What Makes a Flash Drive Go Bad?by Katrina Arthurs
Flash drives plug into the USB port of a computer or other digital device to transfer data. Though they have a use span of about 10 years, certain environmental conditions, user errors and host computer problems can cause a flash drive to go bad much sooner.
High humidity can cause corrosion of internal connections. Additionally, if a flash drive is connected to a host that is receiving power through an electrical outlet, it is susceptible to power surges caused by lightning strikes.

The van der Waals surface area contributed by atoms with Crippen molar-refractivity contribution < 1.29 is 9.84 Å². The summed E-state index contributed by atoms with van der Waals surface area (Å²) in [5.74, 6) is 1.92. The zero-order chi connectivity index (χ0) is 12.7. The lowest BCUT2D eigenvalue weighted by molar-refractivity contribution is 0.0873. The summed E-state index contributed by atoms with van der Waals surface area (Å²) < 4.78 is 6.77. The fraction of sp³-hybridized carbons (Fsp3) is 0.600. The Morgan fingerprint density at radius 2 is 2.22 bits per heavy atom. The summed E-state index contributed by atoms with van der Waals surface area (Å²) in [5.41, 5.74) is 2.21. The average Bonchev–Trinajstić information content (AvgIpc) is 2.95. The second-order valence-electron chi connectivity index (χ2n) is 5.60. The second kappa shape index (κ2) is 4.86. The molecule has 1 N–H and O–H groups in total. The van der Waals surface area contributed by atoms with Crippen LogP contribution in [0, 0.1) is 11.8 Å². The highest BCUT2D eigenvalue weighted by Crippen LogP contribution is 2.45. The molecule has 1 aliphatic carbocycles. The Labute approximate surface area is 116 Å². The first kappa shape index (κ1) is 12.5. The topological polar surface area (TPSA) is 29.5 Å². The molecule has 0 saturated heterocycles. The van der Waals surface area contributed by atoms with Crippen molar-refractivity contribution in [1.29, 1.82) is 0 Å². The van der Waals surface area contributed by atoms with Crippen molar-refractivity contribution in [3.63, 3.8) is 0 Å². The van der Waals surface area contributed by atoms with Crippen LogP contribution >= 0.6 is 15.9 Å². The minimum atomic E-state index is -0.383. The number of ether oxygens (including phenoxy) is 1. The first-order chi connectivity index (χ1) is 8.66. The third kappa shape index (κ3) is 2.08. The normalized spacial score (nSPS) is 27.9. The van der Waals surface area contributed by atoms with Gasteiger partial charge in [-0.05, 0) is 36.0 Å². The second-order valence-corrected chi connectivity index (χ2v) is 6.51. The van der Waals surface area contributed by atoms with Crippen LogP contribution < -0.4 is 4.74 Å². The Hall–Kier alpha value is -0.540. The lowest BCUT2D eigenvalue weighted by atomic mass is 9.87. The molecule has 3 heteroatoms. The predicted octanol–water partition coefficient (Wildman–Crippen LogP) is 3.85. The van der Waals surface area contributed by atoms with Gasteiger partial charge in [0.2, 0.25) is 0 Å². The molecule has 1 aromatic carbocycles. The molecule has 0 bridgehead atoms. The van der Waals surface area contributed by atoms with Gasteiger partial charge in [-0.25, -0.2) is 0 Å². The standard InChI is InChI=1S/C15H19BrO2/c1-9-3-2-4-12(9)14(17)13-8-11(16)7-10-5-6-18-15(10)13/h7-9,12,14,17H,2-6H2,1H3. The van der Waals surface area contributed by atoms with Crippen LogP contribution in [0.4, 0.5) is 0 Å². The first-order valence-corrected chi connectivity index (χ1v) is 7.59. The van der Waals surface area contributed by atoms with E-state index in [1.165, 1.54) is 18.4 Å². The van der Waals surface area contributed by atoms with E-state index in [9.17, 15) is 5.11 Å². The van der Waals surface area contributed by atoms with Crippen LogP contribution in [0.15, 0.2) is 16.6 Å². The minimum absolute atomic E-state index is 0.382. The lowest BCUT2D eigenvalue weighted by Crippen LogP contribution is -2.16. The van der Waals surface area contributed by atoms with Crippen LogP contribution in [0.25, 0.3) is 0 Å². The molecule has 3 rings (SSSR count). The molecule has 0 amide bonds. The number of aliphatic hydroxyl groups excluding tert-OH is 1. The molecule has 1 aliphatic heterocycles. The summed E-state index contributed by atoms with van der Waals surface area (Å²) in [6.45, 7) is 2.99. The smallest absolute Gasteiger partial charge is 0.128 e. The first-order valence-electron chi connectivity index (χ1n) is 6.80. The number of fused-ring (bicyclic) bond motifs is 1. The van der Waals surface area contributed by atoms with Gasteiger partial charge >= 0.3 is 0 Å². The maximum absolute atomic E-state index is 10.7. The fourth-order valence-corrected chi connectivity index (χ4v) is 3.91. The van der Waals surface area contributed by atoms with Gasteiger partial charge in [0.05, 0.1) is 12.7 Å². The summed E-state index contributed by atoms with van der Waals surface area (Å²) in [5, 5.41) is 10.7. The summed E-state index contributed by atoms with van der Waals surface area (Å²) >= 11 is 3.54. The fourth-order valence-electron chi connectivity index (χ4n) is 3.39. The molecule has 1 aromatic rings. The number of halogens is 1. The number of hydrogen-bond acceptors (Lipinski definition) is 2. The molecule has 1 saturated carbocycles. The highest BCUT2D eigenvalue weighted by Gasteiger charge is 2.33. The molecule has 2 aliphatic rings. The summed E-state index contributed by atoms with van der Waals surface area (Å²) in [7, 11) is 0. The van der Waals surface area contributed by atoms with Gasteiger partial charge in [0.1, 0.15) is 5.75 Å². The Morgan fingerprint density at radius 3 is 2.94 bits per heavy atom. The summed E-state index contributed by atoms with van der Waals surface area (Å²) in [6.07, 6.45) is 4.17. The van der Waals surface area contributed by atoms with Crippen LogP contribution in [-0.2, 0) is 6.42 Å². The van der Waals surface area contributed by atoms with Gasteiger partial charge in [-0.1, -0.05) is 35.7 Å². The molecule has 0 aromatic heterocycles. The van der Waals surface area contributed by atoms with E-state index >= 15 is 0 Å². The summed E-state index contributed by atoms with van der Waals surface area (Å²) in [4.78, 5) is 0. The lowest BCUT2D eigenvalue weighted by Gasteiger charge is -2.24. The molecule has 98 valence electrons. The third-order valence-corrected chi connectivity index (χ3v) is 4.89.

The most common cause of flash drives going bad is user error. Dropping or banging the device can cause external damage to the casing and can also cause internal components to loosen or break. Removing the device from a host while files are being transferred is also a major cause of flash drive failure.
While connected to a host computer or other electronic device, the flash drive is as susceptible to virus attacks as the host itself. These viruses can completely erase all data and even damage the functionality of the memory chip. Host computers with malfunctioning USB ports can cause the chip in the flash drive to burn out or fry.
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